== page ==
Publications by authors named "Gareen Hamalian"

7 Publications

  • Page 1 of 1

A Common Agenda: The Longitudinal Integrated Clerkship Model in Medical Student Education in the Correctional Care Setting.

Acad Psychiatry 2017 06 6;41(3):436-437. Epub 2017 Mar 6.

Colorado Permanente Medical Group, Denver, CO, USA.

View Article and Find Full Text PDF

Download full-text PDF

Source
http://dx.doi.org/10.1007/s40596-017-0684-6DOI Listing
June 2017

New Guidelines for Forensic Assessment.

J Psychiatr Pract 2016 03;22(2):124-7

VASILE: Psychiatry Resident, University of Colorado, Denver, COHAMALIAN: Denver Health Medical Center and Assistant Professor, University of Colorado, Denver, COWORTZEL: Michael K. Cooper Professor of Neurocognitive Disease, Director of Neuropsychiatry, and Associate Professor in Psychiatry, Neurology, and Physical Medicine and Rehabilitation, and Faculty for the Forensic Psychiatry Fellowship at the University of Colorado, Denver, CO; Director of Neuropsychiatric Services for the Rocky Mountain MIRECC, Denver VA, Denver, CO.

The American Academy of Psychiatry and the Law (AAPL) recently published guidelines for forensic assessment intended for psychiatrists and other clinicians working in medicolegal roles, or performing evaluations and offering opinions in relation to legal or regulatory matters. Although these guidelines do not establish a singular standard for forensic evaluation, they are intended to inform practice. Although nuances pertaining to any given case and the pertinent medicolegal issues involved will require professional judgment as to how best to conduct any particular evaluation, the guidelines do offer many helpful tenets and guiding principles that are broadly applicable. Psychiatrists and other clinicians performing forensic evaluations need to be aware of these guidelines and should strive to incorporate them as appropriate. In this column we offer a brief synopsis of the approach to the forensic psychiatric assessment based upon the AAPL Practice Guideline for the Forensic Assessment.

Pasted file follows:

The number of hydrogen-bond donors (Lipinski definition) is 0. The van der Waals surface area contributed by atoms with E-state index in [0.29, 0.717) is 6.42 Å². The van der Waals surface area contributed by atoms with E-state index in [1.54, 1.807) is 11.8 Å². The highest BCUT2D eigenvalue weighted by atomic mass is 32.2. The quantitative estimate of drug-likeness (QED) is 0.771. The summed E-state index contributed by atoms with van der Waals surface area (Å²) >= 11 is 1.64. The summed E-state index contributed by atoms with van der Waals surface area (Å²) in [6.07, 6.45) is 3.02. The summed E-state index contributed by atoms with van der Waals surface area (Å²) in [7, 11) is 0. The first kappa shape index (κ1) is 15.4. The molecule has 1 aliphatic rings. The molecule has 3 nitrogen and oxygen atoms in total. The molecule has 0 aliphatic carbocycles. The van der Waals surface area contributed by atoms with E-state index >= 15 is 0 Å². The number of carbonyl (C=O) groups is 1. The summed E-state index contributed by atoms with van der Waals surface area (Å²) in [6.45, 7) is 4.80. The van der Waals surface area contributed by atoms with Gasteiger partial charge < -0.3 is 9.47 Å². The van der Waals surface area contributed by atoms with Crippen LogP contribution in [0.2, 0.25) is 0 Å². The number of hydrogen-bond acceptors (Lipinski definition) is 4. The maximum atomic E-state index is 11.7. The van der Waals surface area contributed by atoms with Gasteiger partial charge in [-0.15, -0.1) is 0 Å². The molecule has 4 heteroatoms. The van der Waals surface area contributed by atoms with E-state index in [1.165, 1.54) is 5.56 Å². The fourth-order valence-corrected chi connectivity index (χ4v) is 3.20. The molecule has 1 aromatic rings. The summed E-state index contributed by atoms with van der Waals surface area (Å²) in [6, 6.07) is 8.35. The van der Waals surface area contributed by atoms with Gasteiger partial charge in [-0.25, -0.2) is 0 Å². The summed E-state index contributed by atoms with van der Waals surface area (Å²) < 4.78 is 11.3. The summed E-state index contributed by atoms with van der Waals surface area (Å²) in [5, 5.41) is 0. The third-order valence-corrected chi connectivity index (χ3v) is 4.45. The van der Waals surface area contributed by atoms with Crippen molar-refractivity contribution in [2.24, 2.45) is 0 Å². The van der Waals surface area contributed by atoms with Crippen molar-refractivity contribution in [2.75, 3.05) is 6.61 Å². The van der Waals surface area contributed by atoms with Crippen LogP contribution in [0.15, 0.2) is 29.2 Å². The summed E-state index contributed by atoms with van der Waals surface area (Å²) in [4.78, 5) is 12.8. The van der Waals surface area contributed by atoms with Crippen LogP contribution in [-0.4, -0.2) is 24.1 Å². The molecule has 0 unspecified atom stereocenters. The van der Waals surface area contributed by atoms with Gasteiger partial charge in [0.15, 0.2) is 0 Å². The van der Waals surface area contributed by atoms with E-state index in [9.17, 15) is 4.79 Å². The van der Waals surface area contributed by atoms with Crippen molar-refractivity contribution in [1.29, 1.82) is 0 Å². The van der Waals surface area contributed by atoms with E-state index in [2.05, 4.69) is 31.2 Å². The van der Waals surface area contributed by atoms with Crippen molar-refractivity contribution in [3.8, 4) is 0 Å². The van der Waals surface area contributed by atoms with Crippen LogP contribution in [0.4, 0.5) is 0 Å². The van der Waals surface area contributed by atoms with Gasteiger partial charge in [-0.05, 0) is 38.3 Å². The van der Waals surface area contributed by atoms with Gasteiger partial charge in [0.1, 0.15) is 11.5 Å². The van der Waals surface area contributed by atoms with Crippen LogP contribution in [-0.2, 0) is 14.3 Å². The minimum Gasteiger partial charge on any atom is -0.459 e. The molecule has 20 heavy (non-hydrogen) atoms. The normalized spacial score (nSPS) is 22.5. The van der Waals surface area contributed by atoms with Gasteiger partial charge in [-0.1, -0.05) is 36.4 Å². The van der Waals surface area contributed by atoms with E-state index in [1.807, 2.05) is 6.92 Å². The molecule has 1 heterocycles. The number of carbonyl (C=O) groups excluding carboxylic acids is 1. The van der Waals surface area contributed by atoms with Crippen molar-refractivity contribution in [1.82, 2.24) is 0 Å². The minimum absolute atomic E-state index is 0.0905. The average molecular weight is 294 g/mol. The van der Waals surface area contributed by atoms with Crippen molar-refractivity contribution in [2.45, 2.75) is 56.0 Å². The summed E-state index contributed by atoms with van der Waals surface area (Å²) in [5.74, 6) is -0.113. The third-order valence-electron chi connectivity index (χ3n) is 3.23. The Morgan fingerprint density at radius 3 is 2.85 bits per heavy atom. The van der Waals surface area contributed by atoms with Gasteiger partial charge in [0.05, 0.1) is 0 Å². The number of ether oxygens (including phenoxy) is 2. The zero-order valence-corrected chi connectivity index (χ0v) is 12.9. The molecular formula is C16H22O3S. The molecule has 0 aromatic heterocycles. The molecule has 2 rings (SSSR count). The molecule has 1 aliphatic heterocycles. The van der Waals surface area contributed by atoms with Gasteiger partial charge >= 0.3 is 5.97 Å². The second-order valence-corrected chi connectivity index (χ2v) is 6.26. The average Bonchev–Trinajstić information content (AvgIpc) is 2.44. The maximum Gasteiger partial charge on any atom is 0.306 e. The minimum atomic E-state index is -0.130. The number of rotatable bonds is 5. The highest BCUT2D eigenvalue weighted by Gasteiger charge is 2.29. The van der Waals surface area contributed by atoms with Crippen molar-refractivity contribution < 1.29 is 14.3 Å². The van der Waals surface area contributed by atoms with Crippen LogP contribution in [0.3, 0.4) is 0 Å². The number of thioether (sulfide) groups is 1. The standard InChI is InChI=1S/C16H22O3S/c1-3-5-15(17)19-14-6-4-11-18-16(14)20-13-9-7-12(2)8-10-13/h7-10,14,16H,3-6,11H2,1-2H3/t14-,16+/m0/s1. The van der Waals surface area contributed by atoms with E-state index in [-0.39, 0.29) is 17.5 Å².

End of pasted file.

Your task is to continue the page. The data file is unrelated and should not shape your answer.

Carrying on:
View Article and Find Full Text PDF

Download full-text PDF

Source
http://dx.doi.org/10.1097/PRA.0000000000000141DOI Listing
March 2016

Risk Factors for Readmission on an Adult Inpatient Psychiatric Unit.

Qual Manag Health Care 2016 Jan-Mar;25(1):22-31

Departments of Behavioral Health (Drs Rylander, Hamalian, Lozano, and Nussbaum) and Internal Medicine (Dr Rylander and Ms Keniston), Denver Health, Denver, Colorado; and Department of Psychiatry, University of Colorado School of Medicine, Aurora (Dr Colon-Sanchez).

Objective: Readmission rates have been proposed as a possible quality metric for inpatient psychiatry. Little is known about predicting readmissions and identifying modifiable factors that may reduce early readmissions in these settings.

Methods: We reviewed 693 medical records from our adult inpatient psychiatric unit to identify factors associated with patients' readmission within 90 days of discharge.

Results: After adjusting for all variables, and including interactions between identified factors, we found several demographic features predicting readmission, including male gender with suicidal ideation on admission (odds ratio [OR] = 13.2; 95% confidence interval [CI], 3.4-51.9), a diagnosis of a psychotic disorder with a prior medical admission (OR = 5.7; 95% CI, 1.7-20.6), and suicidal ideation with comorbid personality disorder (OR = 5.3; 95% CI, 1.4-20.6). Demographic features decreasing the odds of readmission included being non-white with homeless living situation (OR = 0.18; 95% CI, 0.04-0.82), medication changes made within 48 hours of discharge (OR = 0.44; 95% CI, 0.23-0.84), and the number of medications dispensed without documented follow-up plan or appointment (OR = 0.88; 95% CI, 0.81-0.96).

Conclusion: Future prospective studies utilizing qualitative and quantitative methods are required to more precisely define a wider array of metrics. Improved identification of demographic features associated with early readmissions may suggest areas to target as we seek to the quality of inpatient psychiatric care.
View Article and Find Full Text PDF

Download full-text PDF

Source
http://dx.doi.org/10.1097/QMH.0000000000000077DOI Listing
February 2017

Self-cannibalism (autosarcophagy) in psychosis: a case report.